4. There is no magic but destiny.
Jaques is careful to point out that power emanates from the individual--not his magical gear. Certain magical items 'find' their owners, and are wonderful tools, but they don't make their owners powerful in and of themselves. Destiny, in the form of prophetic writings, carvings, poetry and dreams, the dead returning to advise the living, and a great wall carving which seems to record all history past, present and future, are the series only magic.
5. Good characters cooperate. Evil characters backstab. Evil is punished. Good prevails.
We don't need to explain this one, though Jacques vacillates on the nature of just punishment. Do groups of 'evil' races need to exterminated down to a single beast, or, do their leaders need to be executed and the remainder banished? Different books answer this question differently. Evil characters Kidnap. Evil characters torture. Good characters do not, but occasionally, good characters will slay evil characters _even as they are fleeing._ In the conclusion to Redwall, Mathias kills Cluny the scourge in a fashion that isn't strictly speaking, cricket, but most often, good characters play by certain rules.
Interestingly, even evil characters are bound by some rules. The use of fire as a weapon is a big no-no, which even evil characters often eshew.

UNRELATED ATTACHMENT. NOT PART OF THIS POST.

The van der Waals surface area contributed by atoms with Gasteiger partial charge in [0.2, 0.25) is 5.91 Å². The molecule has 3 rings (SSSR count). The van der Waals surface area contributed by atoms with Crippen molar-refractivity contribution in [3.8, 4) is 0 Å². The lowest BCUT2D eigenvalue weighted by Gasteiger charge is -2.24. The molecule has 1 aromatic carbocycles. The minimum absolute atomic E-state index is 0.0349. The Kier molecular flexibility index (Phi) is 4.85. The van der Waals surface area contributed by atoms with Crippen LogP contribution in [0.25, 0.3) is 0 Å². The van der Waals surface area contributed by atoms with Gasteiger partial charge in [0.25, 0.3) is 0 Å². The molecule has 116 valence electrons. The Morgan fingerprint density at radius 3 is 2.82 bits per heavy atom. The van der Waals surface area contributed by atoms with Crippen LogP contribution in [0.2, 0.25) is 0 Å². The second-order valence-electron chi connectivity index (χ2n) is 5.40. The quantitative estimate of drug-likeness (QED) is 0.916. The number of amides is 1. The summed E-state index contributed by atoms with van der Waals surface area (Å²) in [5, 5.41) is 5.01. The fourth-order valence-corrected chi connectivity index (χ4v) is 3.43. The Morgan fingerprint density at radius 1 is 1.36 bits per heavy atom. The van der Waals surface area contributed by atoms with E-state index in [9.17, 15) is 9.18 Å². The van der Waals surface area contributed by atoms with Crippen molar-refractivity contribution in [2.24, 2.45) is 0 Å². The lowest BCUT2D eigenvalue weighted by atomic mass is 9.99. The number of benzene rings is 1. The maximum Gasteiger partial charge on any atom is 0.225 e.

6. Gender isn't destiny
This is a pretty cool aspect of Redwall, Though many normal gender stereotypes prevail, there is an abundance of powerful female warriors as well, including Mariel of Redwall, the protagonist of one novel.
Food is a huge aspect of Redwall (Jaques is French, after all) and approximately 1/4 of the words in any Redwall book are focused on cooking and eating. This is charming and lovely at first, but around book 3 or 4, you may find you've had enough of it.
This is the thing about Redwall--I don't think you're meant to read it all. Unless your kid is a precious reader, it's hard to imagine a kid staying in the cognitive zone these novels cater to long enough to get through them all. Even reading them aloud, at say, an hour a night, would take years. We're on the fifth book now, and I'd say, overall, it's as good as the first. In many ways, it's exactly like the first.
Many children's books are written at multiple levels, where there's a lot here for the an adult mind to chew on, as well as story elements crafted for young minds. Redwall isn't written in this way--it's written for children. I've found a few interesting nuggets to chew on as I've read the first 1500 pages of the series, but compared to something like say, Narnia, LOTR, Prydain, Harry Potter, it's thin on adult content.
So, reading it aloud is a gift to your kids. LIke watching Jerry Lewis movies with them. It's not a universal gift, like reading Charlottes Web or Stuart Little, or the Phantom Tollbooth.
My advice would be to alternate Redwall Books with other books. And don't feel like you need to read them all.